A former pastry chef for Heston Blumenthal has claimed that she has been left suffering from repetitive strain injury after being forced to make 550 whisky wine gums a day at his Fat Duck restaurant.
Sarah Anderson, from Donegal in Ireland, worked at the three-Michelin star restaurant between 2014 and 2015, and is suing the Fat Duck for £200,000 over claims she can no longer properly drive, cook, or lift heavy objects due to "significant wrist pain".
Lawyers for Ms Anderson told the High Court that she was effectively working on a factory floor performing "fast, arduous and repetitive" tasks. Her daily workload included racing against time to make chocolate playing cards before they set too hard, hand-crafting 550 whisky wine gums, and putting 400 sweets into small bags using tweezers.
Fat Duck Ltd argues that the workload and tasks she performed were routine for a pastry chef in a "fine-dining restaurant" and that she was given sufficient breaks. The restaurant has denied liability for Ms Anderson's injury. Lawyers for the restaurant also say there is a stark lack of medical evidence provided by Ms Anderson for her injury, they maintain that her workload was not oppressive and that she was given all the support and assistance she needed.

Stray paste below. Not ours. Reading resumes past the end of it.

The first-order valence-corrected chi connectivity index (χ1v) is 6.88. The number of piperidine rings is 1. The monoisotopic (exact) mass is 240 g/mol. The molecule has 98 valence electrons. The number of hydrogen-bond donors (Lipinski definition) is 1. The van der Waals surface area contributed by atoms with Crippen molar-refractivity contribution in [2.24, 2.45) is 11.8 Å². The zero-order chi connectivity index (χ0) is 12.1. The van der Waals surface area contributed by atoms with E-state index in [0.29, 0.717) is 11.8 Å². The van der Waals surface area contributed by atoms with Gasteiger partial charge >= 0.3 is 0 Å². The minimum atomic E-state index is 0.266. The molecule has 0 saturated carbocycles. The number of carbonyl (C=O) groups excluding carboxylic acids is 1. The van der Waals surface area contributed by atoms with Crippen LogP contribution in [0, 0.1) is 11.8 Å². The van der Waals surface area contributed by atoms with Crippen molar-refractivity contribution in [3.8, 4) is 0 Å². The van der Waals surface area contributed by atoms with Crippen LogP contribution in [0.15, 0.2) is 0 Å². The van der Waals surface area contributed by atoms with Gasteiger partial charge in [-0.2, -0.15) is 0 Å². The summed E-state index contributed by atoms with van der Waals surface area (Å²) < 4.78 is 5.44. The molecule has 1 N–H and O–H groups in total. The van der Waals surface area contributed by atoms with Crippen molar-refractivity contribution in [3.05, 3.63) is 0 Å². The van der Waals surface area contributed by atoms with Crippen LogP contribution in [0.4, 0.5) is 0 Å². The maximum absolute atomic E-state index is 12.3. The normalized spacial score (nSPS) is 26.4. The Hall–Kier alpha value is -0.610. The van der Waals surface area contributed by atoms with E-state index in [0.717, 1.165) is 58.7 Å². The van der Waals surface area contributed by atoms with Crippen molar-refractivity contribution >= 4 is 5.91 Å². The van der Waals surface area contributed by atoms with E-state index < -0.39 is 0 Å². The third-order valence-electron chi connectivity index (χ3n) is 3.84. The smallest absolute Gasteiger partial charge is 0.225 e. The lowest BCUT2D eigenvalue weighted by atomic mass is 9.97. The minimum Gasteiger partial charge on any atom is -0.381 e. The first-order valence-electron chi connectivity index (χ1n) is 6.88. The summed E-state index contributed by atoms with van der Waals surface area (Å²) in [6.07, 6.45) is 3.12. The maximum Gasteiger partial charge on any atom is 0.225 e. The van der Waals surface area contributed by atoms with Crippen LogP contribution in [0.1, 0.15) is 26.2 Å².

Heston Blumenthal opened the Fat Duck in Bray, Berkshire, in 1994 and carved out a reputation for eccentric and unusual-sounding dishes such as snail porridge and bacon and eggs ice cream. The following decade proved a huge success for the restaurant, by 2004 the Fat Duck had won three Michelin stars, and the following year was voted the world's best restaurant.
In June 2015 Ms Anderson began complaining of pain in her forearm, and was told by her physiotherapist that it was being caused by her "long hours and repetitive work". In November 2015 she hung up her apron for good.
Judge McCloud adjourned the dispute ahead of a trial of her claim for compensation.